Secretary Clough observed that “the Smithsonian knows something about extinction. We have a number of extinct species in our collections. If you would like to see the last passenger pigeon, Martha, we have her in a box. Martha represents the last of a species that not so long ago numbered some three billion on the planet. The Tasmanian tiger wasn’t actually a tiger, despite the name…. Now it’s gone. Other hominids, our closest kin, went extinct in many cases because they didn’t understand their environment and how to live in it.”
Keshav Varma directs the World Bank’s Global Tiger Initiative and emceed the event. I spoke with him afterward.
What is the Global Tiger Initiative doing to save the world’s wild tigers?
Never before have tiger-range countries come together as one group. Everyone’s feeling the power of sharing issues and experiences. We began in 2008 with the World Bank, the World Wildlife Fund, the International Tiger Coalition, and others coming together as a partnership to collaborate on solutions. About a year ago the Smithsonian joined us, and then National Geographic.
Now we’re creating a sense of urgency, and using the power of the World Bank to create the highest level political will. We’re also building capacity, training practitioners, connecting global knowledge with local practice. We’re working to bring new ideas into the field of conservation thinking, financing green infrastructure, bolstering professionalism in the practice of park management.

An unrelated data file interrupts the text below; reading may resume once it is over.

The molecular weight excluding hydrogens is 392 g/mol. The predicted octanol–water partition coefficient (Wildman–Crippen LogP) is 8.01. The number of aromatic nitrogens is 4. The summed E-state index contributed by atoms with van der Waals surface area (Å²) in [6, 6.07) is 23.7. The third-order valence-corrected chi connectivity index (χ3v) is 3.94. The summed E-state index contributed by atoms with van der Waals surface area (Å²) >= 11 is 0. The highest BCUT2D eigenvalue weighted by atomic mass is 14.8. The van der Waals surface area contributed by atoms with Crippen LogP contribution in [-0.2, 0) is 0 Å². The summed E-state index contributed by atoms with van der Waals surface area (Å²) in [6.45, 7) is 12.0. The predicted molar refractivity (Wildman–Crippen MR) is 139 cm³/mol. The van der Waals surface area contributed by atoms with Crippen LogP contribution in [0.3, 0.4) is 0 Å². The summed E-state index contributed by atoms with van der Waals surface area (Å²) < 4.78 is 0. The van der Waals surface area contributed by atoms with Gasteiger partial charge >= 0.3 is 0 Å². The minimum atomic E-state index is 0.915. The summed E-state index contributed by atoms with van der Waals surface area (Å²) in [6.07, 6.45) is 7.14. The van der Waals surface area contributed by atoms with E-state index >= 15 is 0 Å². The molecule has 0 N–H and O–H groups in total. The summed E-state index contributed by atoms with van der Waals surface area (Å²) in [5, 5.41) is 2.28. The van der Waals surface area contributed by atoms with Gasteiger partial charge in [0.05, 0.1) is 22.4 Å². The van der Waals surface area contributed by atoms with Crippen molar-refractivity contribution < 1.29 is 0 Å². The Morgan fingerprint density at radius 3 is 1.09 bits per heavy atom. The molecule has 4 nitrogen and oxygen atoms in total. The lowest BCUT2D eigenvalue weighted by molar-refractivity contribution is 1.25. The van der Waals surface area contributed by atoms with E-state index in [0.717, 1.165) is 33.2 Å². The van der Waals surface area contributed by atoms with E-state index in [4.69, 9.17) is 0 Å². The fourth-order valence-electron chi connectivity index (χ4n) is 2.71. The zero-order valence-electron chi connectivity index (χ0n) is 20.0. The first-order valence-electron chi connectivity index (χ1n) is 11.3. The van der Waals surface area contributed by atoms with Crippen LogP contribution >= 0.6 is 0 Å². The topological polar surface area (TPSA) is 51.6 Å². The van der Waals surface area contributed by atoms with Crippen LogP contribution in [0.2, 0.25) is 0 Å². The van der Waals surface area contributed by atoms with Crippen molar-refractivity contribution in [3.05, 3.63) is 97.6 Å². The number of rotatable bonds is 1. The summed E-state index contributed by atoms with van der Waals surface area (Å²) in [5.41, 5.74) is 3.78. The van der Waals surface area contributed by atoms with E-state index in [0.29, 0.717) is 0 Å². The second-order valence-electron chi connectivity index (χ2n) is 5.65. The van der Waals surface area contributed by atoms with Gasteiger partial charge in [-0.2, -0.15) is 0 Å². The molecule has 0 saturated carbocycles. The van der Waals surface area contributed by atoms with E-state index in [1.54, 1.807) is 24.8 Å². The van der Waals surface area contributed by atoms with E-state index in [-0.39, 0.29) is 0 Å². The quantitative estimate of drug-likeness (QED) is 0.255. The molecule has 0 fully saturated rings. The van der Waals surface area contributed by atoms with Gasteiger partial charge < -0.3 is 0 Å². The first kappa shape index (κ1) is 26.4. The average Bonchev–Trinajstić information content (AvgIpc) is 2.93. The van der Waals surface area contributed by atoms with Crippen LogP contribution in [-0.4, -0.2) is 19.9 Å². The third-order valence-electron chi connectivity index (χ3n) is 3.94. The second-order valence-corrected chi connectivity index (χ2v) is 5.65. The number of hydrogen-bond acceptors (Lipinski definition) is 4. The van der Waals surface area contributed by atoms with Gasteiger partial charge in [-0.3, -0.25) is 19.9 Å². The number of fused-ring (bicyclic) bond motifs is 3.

Next, we have to develop resource plans for tiger range countries and projects.
Photo by Simone D. McCourtie, World Bank
What’s the biggest challenge to the tigers’ survival?
What tigers are showing us is the difficulty of managing ecosystems on the boundaries of countries. Most tiger habitat is in conflict areas or straddling national borders. There has to be international cooperation.
Also, If we don’t clamp down on trafficking and put the heat on with interdiction [of tiger poachers and illegal goods made from tigers], it isn’t going to work out.
Heads of state from tiger range countries will gather in Vladivostok this September for the International Tiger Summit. Why is the meeting so important?
Vladivostok will be historic. It’s the first time in the history of conservation that global political leaders will get together around animals and habitat.
This is about a new paradigm in which the value of ecosystems and wildlife have to be factored into international plans for development.
Ford Cochran directs Mission Programs online for National Geographic. He has written for National Geographic magazine and NG Books, and edits BlogWild–a digest of Society exploration, research, and events–and the Ocean Now blog. Ford studied English literature at the College of William and Mary and biogeochemistry at Harvard and Yale, with a focus on volcanoes, forests, and long-term controls on atmospheric CO2. He was an assistant professor of geology and environmental science at the University of Kentucky before joining the National Geographic staff.